Let’s Get Excited
The common Hebrew word for praise is hallal, hence the word, halleluiah. Forget what preconceive ideas you have of the word halleluiah. It literally means to be extremely excited about, to boast, rave, or to celebrate.
The picture here is of a football game. Your team has just scored the winning touch down. What is your response? You don’t with a solemn, dignified face say, “That is very nice. I’m glad we won.” NO! You yell, you shout, you jump up and down, “Yeahhhhh! We won!” You are beside yourself. You would not act that way in the normal course of the day, but this time you have reason to celebrate. Your team won! No one judges you by your jubilant celebration. In fact everyone else is ecstatic as well. This is the way you should act! No one embarrassed.
Yet, when we come to church, we assume that God wants us dignified. Let us not get too emotional. To some church goers, they dislike and disapprove of emotional outburst. They want their church quiet and reserved. But that is not praise!
How is it that we can jump and yell out loud when our team scores, but when Jesus triumphs over the devil we keep our composure? People get saved in the service; others are healed, and still more are touched. Yet, we don’t shout, or leap for joy. How can this be?
Now before someone jumps all over me and contends I am trying to make everyone like me, no I am not. You may praise God any way you want to praise Him. If you choose to be quiet and reserved that’s up to you and God.
I am just saying it is strange to me that most people can get excited and very demonstrative at football, soccer, baseball, basketball or any other sporting event but when it comes to God we are to be silent. These ball games are temporary and have absolutely nothing to do with eternity. But to think that God sent His only SON to die for me that I might live forever and not burn in hell….excuse if I get a little joyous and loud.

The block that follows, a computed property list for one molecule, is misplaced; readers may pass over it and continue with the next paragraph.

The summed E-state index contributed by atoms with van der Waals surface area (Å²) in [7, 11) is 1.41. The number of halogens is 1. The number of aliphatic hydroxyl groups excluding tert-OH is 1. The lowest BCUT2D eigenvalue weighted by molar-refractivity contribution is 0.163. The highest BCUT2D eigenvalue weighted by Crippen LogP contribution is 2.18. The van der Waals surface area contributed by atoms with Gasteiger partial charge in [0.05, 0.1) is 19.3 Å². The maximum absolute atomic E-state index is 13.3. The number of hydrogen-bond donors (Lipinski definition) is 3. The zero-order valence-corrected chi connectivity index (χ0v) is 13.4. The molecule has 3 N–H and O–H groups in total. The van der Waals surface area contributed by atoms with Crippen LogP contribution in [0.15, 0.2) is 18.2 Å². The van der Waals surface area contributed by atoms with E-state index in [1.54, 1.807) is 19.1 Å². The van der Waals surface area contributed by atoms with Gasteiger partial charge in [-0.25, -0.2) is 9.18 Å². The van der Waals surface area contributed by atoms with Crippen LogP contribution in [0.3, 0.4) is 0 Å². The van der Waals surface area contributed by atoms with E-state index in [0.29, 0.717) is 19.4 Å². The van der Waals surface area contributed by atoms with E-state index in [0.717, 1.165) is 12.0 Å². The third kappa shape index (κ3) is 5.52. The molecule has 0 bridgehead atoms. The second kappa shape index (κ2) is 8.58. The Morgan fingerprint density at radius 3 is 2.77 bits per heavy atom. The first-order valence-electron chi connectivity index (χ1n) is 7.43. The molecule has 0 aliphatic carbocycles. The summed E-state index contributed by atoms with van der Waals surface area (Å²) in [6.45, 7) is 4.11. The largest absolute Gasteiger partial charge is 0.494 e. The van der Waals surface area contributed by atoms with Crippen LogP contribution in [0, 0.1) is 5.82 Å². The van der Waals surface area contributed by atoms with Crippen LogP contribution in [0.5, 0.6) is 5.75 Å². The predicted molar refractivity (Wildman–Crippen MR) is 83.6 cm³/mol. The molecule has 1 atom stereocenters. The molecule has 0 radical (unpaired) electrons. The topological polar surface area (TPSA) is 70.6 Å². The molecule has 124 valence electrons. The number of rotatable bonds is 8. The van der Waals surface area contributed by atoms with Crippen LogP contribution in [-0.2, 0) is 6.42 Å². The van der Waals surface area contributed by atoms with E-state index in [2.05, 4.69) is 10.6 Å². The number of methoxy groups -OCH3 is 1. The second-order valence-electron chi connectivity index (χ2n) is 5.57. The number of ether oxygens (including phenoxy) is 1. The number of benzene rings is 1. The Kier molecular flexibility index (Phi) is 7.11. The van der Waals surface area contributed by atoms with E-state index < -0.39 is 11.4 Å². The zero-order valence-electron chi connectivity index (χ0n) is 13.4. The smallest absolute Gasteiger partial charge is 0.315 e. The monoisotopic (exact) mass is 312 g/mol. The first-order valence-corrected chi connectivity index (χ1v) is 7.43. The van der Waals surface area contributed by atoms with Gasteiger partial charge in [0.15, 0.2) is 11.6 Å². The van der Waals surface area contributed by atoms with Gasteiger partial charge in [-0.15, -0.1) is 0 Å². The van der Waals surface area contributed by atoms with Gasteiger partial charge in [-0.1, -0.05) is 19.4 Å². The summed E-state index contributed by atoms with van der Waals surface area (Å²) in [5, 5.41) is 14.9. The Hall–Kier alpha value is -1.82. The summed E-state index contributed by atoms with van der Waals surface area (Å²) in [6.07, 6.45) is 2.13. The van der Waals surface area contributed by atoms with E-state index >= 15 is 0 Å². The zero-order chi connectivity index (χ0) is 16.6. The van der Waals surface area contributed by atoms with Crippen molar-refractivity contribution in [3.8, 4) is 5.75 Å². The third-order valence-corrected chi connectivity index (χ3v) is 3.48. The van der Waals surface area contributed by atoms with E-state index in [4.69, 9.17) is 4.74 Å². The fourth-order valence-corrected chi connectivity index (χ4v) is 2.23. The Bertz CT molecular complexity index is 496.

A football did not die on the cross for you!
Ways Praise is Manifested
Praise is something you do. Without action, you are not praising. Some complain about Spirit-filled churches, “Well, those Halleluiahs may go around dancing and shouting, but God knows my heart. He knows how much I appreciate Him.” You see, you are fooled into thinking that praise is inactive. There are other Hebrew words that describe the action of praise.
Yadah. I will praise you as long as I live, and in your name I will lift up my hands. (Ps 63:4)
This word means to publicly express our approval by lifting our hands. If you have ever been to a rock concert, then you have witnessed the adoring fans lifting their hands. You see that also in sports events. God designed us to express our excitement and adoration by lifting our hands.
Lifting your hands is also a universal sign of surrender. When a police officer arrests someone, he often says, “Put your hands up in the air.” Basically he does this to make sure the offender does not do anything to flee arrest.
In the same way, you raise your hands to God to signify that you surrender to His Lordship. You promise not to flee from Him. You have finished fighting. The battle is the Lords.
Barak. Bless the LORD, O my soul, and forget not all his benefits: Who forgiveth all thine iniquities; who healeth all thy diseases; (Ps 103:2-3, KJV)
This word connotes to bless or say something good about. When we bless the Lord, then we enjoy all His benefits. Praise brings you forgiveness and health, including every other benefit we have in Christ.